Empower Participants’ Retirement Savings Fall

Despite savings rates decreasing slightly, 75% of study respondents are not planning to reduce retirement contributions.

Retirement savings rates have decreased 0.20%, the number of participants taking out loans increased 13% and hardship withdrawals jumped 24%, over the last 12 months, new Empower data shows.

Average account balances for participants surveyed have declined by approximately 27%, over the last year, finds the research study, Empowering America’s Financial Journey – How People Save, Invest and Get Advice. The decline is due to poor investment performance that aligns with broad drops in equity and fixed income markets, Empower states in the study.

Several challenges to workers’ retirement preparedness are coalescing, explains Edmund F. Murphy III, president and CEO at Empower.

“When the economy is experiencing a downturn, American workers need guidance and support to help deter them from making financial decisions that may negatively affect them down the road,” he states in a press release.

Inflationary pressures from increased prices and market declines in 2022 are taking a toll on retirement savers, as many are being forced to prioritize short-term financial challenges over long-term goals, such as retirement, Empower finds.

Empower data also shows that more than nine of 10 respondents consider inflation a top concern, followed by recession fears at 85% and cost of health care at 83%. The study finds 50% of respondents have cut back on daily expenditures to counter inflation.

“We found that nearly half of Americans have cut back on daily expenses, created a budget or cut back on entertainment and one in five Baby Boomers and Gen Xers postponed retirement,” adds Luis Fleites, director of thought leadership for Empower.

The share of study respondents who consider retirement a top financial goal dropped to 53% from 67%, the study finds. Empower data also shows, for retirement plan participants, ‘making ends meet’ is now a top financial goal for 26% of Americans.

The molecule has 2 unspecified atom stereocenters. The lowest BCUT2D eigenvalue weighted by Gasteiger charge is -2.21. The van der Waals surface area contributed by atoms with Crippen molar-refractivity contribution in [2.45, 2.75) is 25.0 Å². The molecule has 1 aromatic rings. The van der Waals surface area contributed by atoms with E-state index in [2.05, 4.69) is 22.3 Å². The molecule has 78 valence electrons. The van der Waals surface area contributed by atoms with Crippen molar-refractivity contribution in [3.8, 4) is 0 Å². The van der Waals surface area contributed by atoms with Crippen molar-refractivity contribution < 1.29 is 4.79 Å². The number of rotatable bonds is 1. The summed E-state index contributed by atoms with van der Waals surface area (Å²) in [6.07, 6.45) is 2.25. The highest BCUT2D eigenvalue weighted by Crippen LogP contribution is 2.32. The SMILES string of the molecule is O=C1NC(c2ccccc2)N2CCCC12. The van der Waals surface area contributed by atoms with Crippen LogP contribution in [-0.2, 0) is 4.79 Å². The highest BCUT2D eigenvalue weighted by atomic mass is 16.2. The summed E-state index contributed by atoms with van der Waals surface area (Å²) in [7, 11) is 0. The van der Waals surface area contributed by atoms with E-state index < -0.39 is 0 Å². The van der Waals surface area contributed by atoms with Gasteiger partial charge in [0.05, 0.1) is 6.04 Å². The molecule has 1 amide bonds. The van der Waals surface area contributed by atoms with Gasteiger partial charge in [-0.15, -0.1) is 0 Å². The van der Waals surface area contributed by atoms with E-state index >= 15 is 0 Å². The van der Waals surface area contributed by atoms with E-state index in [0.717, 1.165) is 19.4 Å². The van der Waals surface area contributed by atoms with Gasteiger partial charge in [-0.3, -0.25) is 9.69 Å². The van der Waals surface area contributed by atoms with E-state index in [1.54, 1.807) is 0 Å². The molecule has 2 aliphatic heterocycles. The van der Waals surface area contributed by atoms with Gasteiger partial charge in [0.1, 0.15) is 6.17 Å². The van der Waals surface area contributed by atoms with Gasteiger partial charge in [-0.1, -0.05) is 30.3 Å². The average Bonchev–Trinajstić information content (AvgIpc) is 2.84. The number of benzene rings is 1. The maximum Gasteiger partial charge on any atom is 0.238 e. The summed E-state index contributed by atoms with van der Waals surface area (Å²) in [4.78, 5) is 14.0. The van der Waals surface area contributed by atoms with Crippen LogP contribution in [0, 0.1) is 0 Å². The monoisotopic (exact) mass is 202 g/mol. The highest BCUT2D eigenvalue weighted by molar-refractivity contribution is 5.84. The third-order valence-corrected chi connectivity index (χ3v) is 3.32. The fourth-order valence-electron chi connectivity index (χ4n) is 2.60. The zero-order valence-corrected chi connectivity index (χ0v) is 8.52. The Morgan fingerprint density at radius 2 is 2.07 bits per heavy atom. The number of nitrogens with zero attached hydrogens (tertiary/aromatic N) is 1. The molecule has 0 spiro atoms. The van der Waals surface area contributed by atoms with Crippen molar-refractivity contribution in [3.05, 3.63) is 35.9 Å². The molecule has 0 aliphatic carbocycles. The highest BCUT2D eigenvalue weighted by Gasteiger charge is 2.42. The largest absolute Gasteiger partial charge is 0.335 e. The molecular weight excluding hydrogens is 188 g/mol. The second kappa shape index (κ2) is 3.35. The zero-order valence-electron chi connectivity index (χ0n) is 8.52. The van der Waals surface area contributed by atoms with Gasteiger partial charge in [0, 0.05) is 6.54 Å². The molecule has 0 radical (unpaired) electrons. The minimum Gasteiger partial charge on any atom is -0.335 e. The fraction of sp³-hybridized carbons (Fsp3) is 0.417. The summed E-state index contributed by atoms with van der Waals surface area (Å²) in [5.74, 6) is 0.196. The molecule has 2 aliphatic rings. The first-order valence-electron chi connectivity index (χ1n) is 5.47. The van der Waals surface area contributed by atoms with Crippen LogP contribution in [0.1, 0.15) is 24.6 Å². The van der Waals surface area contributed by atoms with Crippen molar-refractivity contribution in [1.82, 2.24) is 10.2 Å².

The study also finds, despite the “free money” reference to describe an employer’s matching contribution that almost 30% of participants aren’t maximizing their employers match and the percent increased to 48% for  — eligible workers who do not interact with the retirement plan — unengaged participants — compared to 22% of engaged participants.

Additionally, engaged participant savings rates are 56% higher than rates for unengaged participants, Empower data shows.

According to the study, when respondents were asked what actions — from a list of 14 — they have taken, plan to take or have plans to take to counter inflation 71% of Americans say they are not planning on selling assets or investments , compared to 16% who are planning to and 13% who have already.

The study finds 51% are not expecting to change their risk tolerance or approach to retirement investing and 75% are not planning to contribute less to their retirement savings accounts, compared to 12% who plan to decrease contributions and 13% who have done so.

Despite challenges facing retirement plan participants, “it’s encouraging to see that most savers haven’t changed their investment approach and are still focused on saving and planning for their future,” adds Murphy, in the release.

“This illustrates that while we are shifting our focus on short-term spending and planning for now, most savers are still trying to remain long-term focused,” says Fleites.

The study included key takeaway recommendations for plan sponsors to help bolster workers’ retirement readiness from survey respondents.

Empower said it was important to remember that respondents were asked what financial advice they would offer their younger selves, with saving early and as much as possible their overwhelming message:

  • Save as much as you can: Target saving for retirement a total of 10% to 15% of income but if you can’t, save what you can.
  • Max your match: Make sure you’re maximizing the employer retirement plan match.
  • Save consistently: If you change jobs, don’t take time off from saving for retirement and don’t reduce your savings rate. The key is to save consistently.

The Empower survey was conducted by FGS Global on behalf of Empower. The study included an online survey of full-time employees at for-profit companies with access to a defined contribution plan offered by their employer and was conducted from August 2 to 14 with a sample size of 2,505 Americans between the ages of 18 and 70.

Empower recordkeeping data cover 4.3 million participant accounts with their current employer from primarily corporate defined contribution plans with balances greater than zero, according to the recordkeeper data.

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